Many anglers tend to overlook large flies, especially large nymphs in tailwaters. While it is true that the cool constant water of tailwaters tends to produce large numbers of midges, small mayflies, and other invertebrates, there are some big food items in any stream, even tailwaters. Here are a few larger nymph patterns that work, even in tailwaters where the average food item being consumed by trout is size 18 or smaller.
San Juan Worm - This fly was actually made famous on a river famous for its tiny midges. However, most rivers, especially tailwaters and spring creeks, hold large numbers of aquatic worms. The San Juan Worm comes in many colors, even multi-colored, to match the worms in nearly any water. To find aquatic worms in your stream try finding a place with a sand or mud bottom and dig up handfulls of the stuff. It should eventually have a worm or two in it. Even if you can't find aquatic worms, the San Juan Worm works. Probably because it also mimics terrestrial worms quite well.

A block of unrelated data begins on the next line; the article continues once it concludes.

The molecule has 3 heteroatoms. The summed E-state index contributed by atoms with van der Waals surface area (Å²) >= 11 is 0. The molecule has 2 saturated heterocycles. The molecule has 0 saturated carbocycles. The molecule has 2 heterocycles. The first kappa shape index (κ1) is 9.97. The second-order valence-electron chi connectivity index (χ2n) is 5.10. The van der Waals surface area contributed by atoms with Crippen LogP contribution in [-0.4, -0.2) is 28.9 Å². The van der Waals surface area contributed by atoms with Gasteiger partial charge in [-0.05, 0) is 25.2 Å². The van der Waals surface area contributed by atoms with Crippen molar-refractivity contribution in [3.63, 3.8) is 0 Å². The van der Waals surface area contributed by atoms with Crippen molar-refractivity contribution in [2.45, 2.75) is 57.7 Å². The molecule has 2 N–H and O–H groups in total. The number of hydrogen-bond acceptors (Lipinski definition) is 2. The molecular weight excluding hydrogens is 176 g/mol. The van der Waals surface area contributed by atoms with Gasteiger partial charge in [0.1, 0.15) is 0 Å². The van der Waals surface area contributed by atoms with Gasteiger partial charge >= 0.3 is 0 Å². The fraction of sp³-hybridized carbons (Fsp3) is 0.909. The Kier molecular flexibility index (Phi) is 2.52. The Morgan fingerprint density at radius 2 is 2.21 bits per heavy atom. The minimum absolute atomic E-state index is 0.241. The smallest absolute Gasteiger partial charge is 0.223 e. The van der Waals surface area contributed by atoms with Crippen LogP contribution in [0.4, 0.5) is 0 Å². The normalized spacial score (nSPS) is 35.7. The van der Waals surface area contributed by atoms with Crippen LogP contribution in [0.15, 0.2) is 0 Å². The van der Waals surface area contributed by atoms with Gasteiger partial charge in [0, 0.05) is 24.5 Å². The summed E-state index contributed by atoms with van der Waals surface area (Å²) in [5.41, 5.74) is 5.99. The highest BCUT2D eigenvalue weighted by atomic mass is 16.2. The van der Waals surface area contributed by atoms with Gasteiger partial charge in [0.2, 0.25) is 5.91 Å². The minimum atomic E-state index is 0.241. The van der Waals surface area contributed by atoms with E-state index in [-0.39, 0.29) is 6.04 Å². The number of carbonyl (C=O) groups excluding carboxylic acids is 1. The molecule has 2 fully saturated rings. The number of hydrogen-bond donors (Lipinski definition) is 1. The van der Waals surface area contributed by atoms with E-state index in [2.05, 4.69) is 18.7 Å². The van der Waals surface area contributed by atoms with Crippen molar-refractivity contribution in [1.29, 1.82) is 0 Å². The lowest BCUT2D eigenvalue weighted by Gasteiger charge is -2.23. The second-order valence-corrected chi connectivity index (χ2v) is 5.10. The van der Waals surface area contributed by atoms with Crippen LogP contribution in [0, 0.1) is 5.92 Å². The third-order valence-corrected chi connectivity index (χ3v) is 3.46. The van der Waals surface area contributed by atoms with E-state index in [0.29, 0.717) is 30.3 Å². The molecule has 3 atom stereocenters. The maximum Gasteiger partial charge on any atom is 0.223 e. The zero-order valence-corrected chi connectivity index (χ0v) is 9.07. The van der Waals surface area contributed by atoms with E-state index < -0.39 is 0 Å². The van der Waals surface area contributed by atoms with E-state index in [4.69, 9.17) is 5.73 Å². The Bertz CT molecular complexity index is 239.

Bitch Creek - This classic nymph pattern probably originated to immitate large stoneflies and such. However, the Bitch Creek draws strikes, even in streams with no large stoneflies. The bright colors contrasting with black and the wiggling rubber legs make it hard to miss and hard for trout to resist.
Cranefly Larvae - I remember the day that I first found some of these guys on a stream known for tiny insects. It was an eye opener to find bugs an inch and half long that the trout would likely go crazy for. Since then I've kept several Cranefly Larva patterns around and when things get slow I'll pull them out and nymph them way down deep. This fly has produced some of the largest stream trout that I have caught.
The general rule is, when fish don't strike, go smaller. I say don't be afraid to break rules, especially that one, and try some big nymphs sometimes.